Engineering leaders generally don’t tend to make bold, big tech stack decisions. Engineering leaders prefer the norm and seldom stray away from the status quo.
Engineering leaders don’t make critical cost decisions because these have a price to pay in the form of job security. (I’m wholly cognisant this is a large generalization, but over time, these patterns are becoming clearer in the little bubble of companies I’ve spoken with.) This is very different from how Technical founders work.

If this seems like a vast generalization, hold on, this is where there are enough companies who have what I call “Rogue Bees”. And my point of contention: We need more rogue bees. But what are these rogue bees?

The Criticality of Rogue Bees

Rogue bees are what keep our ecosystem alive in so many ways. What are they? A select bunch of bees tend to stray from the main hive, searching for new food and space.

This anomalous “rogue” behavior keeps existing bees alive and gives the rogue ones the opportunity to explore new territory in search of honey. Two things happen when rogue bees rebel against the norm:

  1. It saves the existing swarm; otherwise, they will only stick to one area and, in the process, eventually run out of food and die
  2. It helps pollinate crops in different areas and gives us flowering plants crucial to the planet's survival.

Without these rogue bees, we’d all be doomed. They are critical to the very survival of the human race.

Ok, but what does this mean for Site Reliability Engineering?

The SRE space is crying out for more rogue bees. Without rogue engineers in an organization, getting better at Observability would be hard.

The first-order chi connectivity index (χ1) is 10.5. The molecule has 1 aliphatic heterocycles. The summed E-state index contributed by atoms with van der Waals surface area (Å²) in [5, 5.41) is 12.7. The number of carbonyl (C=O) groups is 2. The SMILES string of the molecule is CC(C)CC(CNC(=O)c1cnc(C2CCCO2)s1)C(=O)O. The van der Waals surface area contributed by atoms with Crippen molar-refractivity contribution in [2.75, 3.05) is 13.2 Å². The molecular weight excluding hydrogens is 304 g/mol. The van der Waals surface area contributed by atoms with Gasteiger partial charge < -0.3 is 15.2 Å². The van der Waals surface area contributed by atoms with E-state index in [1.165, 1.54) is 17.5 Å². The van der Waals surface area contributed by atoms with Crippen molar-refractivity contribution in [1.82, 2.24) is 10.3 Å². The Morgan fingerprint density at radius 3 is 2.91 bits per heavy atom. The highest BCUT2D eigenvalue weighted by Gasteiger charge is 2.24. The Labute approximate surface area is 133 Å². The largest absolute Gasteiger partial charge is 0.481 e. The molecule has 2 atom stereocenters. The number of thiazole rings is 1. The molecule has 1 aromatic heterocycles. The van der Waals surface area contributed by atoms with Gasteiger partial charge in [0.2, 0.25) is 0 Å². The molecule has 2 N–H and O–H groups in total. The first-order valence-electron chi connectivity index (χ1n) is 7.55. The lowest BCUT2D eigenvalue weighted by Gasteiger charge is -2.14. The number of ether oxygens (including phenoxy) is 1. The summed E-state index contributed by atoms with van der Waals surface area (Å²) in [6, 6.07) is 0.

If you’re still stuck with “my software is crashing” problems, you don’t have enough rogue engineers in the org. The industry is moving on to more nuanced problems around scale, latency, throughputs, and 5xx errors. App crashes should be a 2015 problem.

Cloud-native companies need to start dabbling in Artificial Intelligence and its applicability in solving some of these more nuanced problems.

I’ve been critical of AIOps and these other loosely banished terms. But given the strides made in this space in the last 6-months alone, there’s enough scope to get better at helping customers with minimal latency, among other issues.

But, without enough rogue engineers in an organization, it’s going to be a tall order to compete with peers who’re tackling exciting challenges for their customers.

I’ll wrap this rant with a conversation I had with my taxi driver in Singapore. I asked him why he prefers using x app over y. His answer, ‘The y app is always slow, and never picks-up the right location for a customer’s pick-up’.

Does your org have rogue engineers who want to tackle interesting challenges and obsess over costs? There’s never been a more critical time to ask that question. ✌️

The Last9 promise — We will reduce your TCO by about 50%. Our managed time series database data warehouse, Levitate, comes with streaming aggregation, data tiering, and the ability to manage high cardinality. If this sounds interesting, talk to us.



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Aniket Rao

http://1x.engineer @last9io 💻 Programmer | 🌌 Astrophile | 🎮 FIFA Player |🏌️‍♂️Amateur Golfer